Home Artificial Intelligence Deepfakes: Generative AI, Privacy and Regulation

Deepfakes: Generative AI, Privacy and Regulation

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Artificial intelligence (AI) is increasingly permeating all aspects of modern society and commerce: from use in automated decision-making processes to facial recognition and generative AI. At the same time, the rapid advancement in AI technology, such as deep learning, has led to an increased pervasiveness and proliferation of misinformation through deepfakes, a type of synthetic AI-generated media, which have become increasingly difficult to detect both by the human eye and by existing detection technologies. These developments have significantly increased privacy, cybersecurity and identity theft risks at an individual, enterprise and state level.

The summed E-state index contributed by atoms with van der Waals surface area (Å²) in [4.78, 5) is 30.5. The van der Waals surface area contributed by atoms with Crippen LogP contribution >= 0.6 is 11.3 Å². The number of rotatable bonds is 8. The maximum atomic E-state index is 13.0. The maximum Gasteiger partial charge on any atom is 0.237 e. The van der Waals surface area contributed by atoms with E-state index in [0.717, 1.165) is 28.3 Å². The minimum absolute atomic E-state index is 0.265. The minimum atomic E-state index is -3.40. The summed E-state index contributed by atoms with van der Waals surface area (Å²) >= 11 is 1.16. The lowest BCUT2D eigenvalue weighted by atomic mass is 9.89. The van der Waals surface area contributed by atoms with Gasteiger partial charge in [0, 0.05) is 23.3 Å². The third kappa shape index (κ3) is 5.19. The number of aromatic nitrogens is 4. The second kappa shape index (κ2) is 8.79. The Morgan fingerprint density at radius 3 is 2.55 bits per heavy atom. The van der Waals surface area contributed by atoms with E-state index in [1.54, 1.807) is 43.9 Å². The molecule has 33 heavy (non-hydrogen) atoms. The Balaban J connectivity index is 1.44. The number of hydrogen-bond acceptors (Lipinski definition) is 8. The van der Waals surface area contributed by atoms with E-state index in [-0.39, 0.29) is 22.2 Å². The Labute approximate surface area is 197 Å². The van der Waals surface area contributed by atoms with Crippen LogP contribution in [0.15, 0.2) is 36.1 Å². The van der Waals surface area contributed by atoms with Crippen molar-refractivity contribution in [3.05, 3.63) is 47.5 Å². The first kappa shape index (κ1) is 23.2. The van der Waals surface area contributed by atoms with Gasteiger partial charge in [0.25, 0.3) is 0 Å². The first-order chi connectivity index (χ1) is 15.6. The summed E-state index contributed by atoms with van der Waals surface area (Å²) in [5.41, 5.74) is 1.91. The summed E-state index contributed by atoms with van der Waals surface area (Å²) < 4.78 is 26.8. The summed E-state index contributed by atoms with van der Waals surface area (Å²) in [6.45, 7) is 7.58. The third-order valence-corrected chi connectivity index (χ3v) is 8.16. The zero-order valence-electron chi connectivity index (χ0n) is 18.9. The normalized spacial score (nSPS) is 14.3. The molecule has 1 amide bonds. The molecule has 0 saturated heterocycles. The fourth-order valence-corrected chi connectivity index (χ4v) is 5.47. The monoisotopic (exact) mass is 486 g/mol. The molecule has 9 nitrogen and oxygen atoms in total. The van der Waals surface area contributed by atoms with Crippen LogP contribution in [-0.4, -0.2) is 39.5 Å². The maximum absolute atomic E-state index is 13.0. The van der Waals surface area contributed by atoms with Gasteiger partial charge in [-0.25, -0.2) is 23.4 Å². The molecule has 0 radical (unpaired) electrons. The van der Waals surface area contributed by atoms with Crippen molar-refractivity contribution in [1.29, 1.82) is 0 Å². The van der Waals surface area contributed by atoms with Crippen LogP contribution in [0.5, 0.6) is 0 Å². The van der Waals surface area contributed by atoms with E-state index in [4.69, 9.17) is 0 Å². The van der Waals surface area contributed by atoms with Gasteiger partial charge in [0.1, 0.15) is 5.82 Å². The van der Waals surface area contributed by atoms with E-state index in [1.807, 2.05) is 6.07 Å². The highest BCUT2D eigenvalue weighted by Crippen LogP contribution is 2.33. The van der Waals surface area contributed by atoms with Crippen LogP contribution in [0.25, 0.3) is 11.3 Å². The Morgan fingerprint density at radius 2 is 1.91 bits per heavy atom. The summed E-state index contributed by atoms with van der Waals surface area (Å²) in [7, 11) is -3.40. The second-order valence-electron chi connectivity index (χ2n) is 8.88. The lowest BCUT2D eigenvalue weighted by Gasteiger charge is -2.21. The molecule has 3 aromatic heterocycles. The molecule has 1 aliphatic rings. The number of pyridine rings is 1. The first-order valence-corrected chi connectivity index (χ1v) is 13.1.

Below, we address some of the key challenges posed by this product of generative AI to privacy and consider some of the current proposed legislative responses to it in Australia and the European Union (EU) in its pro­posed AI Act, in particular as regards synthetic deepfake media. Finally, we suggest a possible way forward using a “non-synthetic” model of media authentication. In doing so, we urge that any regulation on the use of these technologies and any consequent deepfakes must be fit for purpose and balance the need for regulation with and protection of individuals fostering technological innova­tion and free speech.

What are Deepfakes?

The word “deepfake”, also referred to as deep syn­thesis technology, is a combination of “deep learning”, a branch of machine learning which uses artificial neural networks to create synthetic media from existing image, audio or visual files and “fake”, indicating that the media produced is inauthentic (ie created by AI). In common usage, the term implies the intention of misleading or misinforming the consumer of that AI-created media (or deepfake) into believing that it is authentic and is juxtaposed with more elementary image manipulation techniques dubbed “cheapfakes”.